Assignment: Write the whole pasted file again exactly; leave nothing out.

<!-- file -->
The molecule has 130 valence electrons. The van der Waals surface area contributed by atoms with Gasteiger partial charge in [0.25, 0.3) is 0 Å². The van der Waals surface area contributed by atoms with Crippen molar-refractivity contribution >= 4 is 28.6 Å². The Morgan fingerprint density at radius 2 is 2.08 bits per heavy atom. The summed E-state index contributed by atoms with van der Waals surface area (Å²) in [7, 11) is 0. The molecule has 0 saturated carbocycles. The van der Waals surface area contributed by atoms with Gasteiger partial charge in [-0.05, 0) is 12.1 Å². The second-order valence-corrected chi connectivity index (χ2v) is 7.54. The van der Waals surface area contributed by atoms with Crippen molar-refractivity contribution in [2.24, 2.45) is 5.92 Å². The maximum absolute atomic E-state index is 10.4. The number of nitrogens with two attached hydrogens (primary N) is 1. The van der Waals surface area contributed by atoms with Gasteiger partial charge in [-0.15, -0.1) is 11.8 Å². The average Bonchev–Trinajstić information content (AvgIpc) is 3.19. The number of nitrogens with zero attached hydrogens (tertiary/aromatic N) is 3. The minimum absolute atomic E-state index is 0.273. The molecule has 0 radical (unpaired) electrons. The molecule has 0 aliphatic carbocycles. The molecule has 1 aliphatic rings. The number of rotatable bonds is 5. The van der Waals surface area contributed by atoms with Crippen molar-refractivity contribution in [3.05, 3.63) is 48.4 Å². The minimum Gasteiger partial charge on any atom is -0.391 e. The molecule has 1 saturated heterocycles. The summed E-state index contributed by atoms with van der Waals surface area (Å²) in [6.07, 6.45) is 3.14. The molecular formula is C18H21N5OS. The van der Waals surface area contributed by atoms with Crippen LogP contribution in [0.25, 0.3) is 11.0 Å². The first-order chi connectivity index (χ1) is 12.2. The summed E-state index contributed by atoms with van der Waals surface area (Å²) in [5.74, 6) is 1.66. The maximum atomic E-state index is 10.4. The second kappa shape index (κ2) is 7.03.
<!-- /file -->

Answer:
The molecule has 130 valence electrons. The van der Waals surface area contributed by atoms with Gasteiger partial charge in [0.25, 0.3) is 0 Å². The van der Waals surface area contributed by atoms with Crippen molar-refractivity contribution >= 4 is 28.6 Å². The Morgan fingerprint density at radius 2 is 2.08 bits per heavy atom. The summed E-state index contributed by atoms with van der Waals surface area (Å²) in [7, 11) is 0. The molecule has 0 saturated carbocycles. The van der Waals surface area contributed by atoms with Gasteiger partial charge in [-0.05, 0) is 12.1 Å². The second-order valence-corrected chi connectivity index (χ2v) is 7.54. The van der Waals surface area contributed by atoms with Crippen molar-refractivity contribution in [2.24, 2.45) is 5.92 Å². The maximum absolute atomic E-state index is 10.4. The number of nitrogens with two attached hydrogens (primary N) is 1. The van der Waals surface area contributed by atoms with Gasteiger partial charge in [-0.15, -0.1) is 11.8 Å². The average Bonchev–Trinajstić information content (AvgIpc) is 3.19. The number of nitrogens with zero attached hydrogens (tertiary/aromatic N) is 3. The minimum absolute atomic E-state index is 0.273. The molecule has 0 radical (unpaired) electrons. The molecule has 0 aliphatic carbocycles. The molecule has 1 aliphatic rings. The number of rotatable bonds is 5. The van der Waals surface area contributed by atoms with Crippen molar-refractivity contribution in [3.05, 3.63) is 48.4 Å². The minimum Gasteiger partial charge on any atom is -0.391 e. The molecule has 1 saturated heterocycles. The summed E-state index contributed by atoms with van der Waals surface area (Å²) in [6.07, 6.45) is 3.14. The molecular formula is C18H21N5OS. The van der Waals surface area contributed by atoms with Crippen LogP contribution in [0.25, 0.3) is 11.0 Å². The first-order chi connectivity index (χ1) is 12.2. The summed E-state index contributed by atoms with van der Waals surface area (Å²) in [5.74, 6) is 1.66. The maximum atomic E-state index is 10.4. The second kappa shape index (κ2) is 7.03.